[ANALYSIS] Breaking free? Only 45% of youths set to vote PN and PL

39% of 16-35s trust neither party, 25% will not vote, and only 45% are committed to the PN or PL – and all this despite an intensification of campaigning during the last month. Is this a sign of a higher abstention in next year’s election, or will the abstention rate dissipate as the election drums get louder in a real campaign?

While a large segment of young people are disenchanted by both major parties, the latest bout of scepticism has had a sharper impact on the PN
While a large segment of young people are disenchanted by both major parties, the latest bout of scepticism has had a sharper impact on the PN

In a month marked by intense speculation on an imminent election and rising political temperature, scepticism among 16-35s reached an annual peak, with the percentage of young voters committed to vote PN or PL falling from an annual high of 67% in July, to just 45% now; and the percentage who trust either Bernard Grech or Robert Abela falling from 74% in July to 56% now.

The new divide

The survey suggests that a new demographic divide is setting in, one between apathetic or disenchanted young voters, whose partisan loyalties are waning; and the stronger partisan bonds among older voters, particularly among those aged over 50.

In fact, while only 45% of under-35s intend to vote for either PN or PL, the percentage of PL-PN voters rises to 69% among those aged 36-59, and to 85% among those aged 51-65, and 92% for those over-65. Moreover, the percentage of thoseunder-35s who would abstain is six times higher than that among those aged over 50.

But even more significant is the trend which has seen political scepticism among under-35s increase as the election got closer, in an indication that younger voters have recoiled from political tribalism as the political parties started to beat the drums louder. This suggests either those younger voters are the last to be seized by the electoral fever, which has already captivated older voters, or that younger voters are increasingly recoiling at attempts to mobilise them.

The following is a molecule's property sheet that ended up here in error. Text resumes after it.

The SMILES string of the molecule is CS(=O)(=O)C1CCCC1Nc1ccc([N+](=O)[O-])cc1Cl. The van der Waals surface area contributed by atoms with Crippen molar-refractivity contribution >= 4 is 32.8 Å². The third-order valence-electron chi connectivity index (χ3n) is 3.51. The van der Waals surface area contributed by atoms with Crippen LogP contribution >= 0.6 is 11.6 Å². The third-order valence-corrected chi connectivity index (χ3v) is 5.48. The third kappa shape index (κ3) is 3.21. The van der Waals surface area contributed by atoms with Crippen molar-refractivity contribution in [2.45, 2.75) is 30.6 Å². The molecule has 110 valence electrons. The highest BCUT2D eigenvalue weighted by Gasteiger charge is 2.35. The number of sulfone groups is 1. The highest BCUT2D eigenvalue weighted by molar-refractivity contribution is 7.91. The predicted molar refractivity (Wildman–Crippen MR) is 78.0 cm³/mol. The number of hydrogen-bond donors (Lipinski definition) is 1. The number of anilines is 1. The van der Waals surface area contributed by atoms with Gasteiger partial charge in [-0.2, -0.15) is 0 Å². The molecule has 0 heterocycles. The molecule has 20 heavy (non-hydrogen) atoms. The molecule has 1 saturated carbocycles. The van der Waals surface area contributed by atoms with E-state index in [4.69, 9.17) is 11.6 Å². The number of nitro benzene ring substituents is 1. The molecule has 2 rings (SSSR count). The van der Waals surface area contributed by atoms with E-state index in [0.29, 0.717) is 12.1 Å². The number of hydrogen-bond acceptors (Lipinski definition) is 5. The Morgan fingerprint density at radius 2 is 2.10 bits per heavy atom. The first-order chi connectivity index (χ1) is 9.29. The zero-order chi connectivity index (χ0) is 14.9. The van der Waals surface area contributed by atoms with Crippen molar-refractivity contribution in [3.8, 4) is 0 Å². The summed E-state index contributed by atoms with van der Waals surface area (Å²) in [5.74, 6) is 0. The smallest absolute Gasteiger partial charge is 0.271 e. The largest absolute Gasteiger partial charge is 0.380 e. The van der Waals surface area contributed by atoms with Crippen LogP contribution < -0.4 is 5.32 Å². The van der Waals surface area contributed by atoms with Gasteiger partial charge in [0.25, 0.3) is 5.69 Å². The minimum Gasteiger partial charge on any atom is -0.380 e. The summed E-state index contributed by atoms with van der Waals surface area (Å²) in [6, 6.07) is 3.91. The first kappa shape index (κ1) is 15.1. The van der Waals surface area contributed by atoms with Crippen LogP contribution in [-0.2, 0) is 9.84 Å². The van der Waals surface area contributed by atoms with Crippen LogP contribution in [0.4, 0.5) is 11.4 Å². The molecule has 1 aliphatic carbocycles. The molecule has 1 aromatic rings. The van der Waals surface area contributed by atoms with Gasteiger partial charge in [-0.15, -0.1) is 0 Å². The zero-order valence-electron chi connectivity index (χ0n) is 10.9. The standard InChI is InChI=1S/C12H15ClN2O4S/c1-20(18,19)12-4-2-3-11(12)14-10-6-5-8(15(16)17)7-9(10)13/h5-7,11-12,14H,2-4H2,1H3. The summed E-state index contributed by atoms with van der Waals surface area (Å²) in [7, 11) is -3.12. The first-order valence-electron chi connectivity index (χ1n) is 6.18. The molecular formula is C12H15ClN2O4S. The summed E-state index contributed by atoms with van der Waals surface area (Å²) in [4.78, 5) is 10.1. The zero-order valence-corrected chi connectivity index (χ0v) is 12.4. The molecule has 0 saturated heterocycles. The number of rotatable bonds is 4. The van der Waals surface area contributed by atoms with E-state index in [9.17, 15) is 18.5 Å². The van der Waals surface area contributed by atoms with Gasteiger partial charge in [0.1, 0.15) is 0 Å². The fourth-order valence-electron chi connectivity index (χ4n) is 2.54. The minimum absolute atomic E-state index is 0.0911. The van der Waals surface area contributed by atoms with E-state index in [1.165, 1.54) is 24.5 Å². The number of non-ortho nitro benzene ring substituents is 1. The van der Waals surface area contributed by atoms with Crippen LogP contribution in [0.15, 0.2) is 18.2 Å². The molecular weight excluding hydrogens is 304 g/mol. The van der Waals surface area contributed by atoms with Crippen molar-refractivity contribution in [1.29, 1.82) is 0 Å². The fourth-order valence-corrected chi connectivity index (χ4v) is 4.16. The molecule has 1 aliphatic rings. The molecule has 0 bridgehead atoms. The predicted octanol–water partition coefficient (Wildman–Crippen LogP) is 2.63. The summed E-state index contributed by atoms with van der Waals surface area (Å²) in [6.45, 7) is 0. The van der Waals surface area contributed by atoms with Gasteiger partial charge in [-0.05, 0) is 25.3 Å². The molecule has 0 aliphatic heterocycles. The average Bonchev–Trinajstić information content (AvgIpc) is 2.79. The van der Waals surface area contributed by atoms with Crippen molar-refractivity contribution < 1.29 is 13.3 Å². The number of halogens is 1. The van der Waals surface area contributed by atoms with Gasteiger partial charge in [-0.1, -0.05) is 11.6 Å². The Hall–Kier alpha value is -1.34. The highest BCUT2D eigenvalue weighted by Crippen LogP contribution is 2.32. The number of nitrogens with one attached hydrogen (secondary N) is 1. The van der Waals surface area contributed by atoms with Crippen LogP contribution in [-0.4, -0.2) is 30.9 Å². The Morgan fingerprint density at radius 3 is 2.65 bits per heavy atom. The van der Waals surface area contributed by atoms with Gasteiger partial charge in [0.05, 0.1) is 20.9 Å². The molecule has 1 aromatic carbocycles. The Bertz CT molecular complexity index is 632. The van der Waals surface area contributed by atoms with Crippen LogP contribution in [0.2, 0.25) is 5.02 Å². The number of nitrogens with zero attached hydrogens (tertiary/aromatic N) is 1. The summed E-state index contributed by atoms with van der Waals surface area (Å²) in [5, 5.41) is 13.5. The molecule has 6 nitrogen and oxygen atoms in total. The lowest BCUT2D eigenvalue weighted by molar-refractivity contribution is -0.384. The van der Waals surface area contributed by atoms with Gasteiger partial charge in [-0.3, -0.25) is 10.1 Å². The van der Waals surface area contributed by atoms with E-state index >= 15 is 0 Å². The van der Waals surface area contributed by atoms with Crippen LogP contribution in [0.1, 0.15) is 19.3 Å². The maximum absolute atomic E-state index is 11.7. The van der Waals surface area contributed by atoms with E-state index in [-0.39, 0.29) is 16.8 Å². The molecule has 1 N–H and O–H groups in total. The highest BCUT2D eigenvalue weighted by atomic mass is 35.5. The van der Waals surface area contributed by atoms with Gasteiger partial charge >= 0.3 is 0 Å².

In fact between July and now, the percentage of those who do not trust either Grech or Abela has increased from 25% in July to a staggering 39% now.

So far this disenchantment with the political system among the young has not translated into any significant increase in support for third parties.

In fact, despite the increase in political scepticism among this cohort, only 2% of young voters will be voting ADPD. Support for ADPD among older voters is lower and practically inexistent among over 50-year-olds. Still, the survey suggests that third parties may still find a fertile ground among younger voters in a campaign where they gain more visibility. The fact that younger voters are also more sensitive about environmental issues should in theory bolster support for the greens in this category, as is the case in other EU member states like Germany, where green parties are most popular in younger cohorts.

But these results suggest that ADPD is still struggling to capture the imagination of young people and in such a context not voting may become a stronger statement than voting for a third party with limited chances of making a breakthrough.

PN more penalised by abstention

MaltaToday surveys also suggest that the PN is more penalised than Labour by waning partisan loyalties among younger voters. In fact, a comparison between the latest survey and the one in July shows that a 10-point increase in non-voters has seen support for the PN decrease by 19 points in contrast to a smaller three-point dip for Labour. And a 15-point increase in the number of younger voters who trust neither political leader has translated in a 12-point dip for Grech and a six-point decrease for Abela.

This suggests that while a large segment of young people are disenchanted by both major parties, the latest bout of scepticism has had a sharper impact on the PN, in what could be another indication that partisan loyalties are weaker among PN-leaning voters.

And while the PL scores a low 32% among younger voters, the PN trails at just 13%. Even more worrying for the PN is that Labour has more room to grow because in this cohort while Abela is 8 points more popular than his party, Grech is only two points more popular.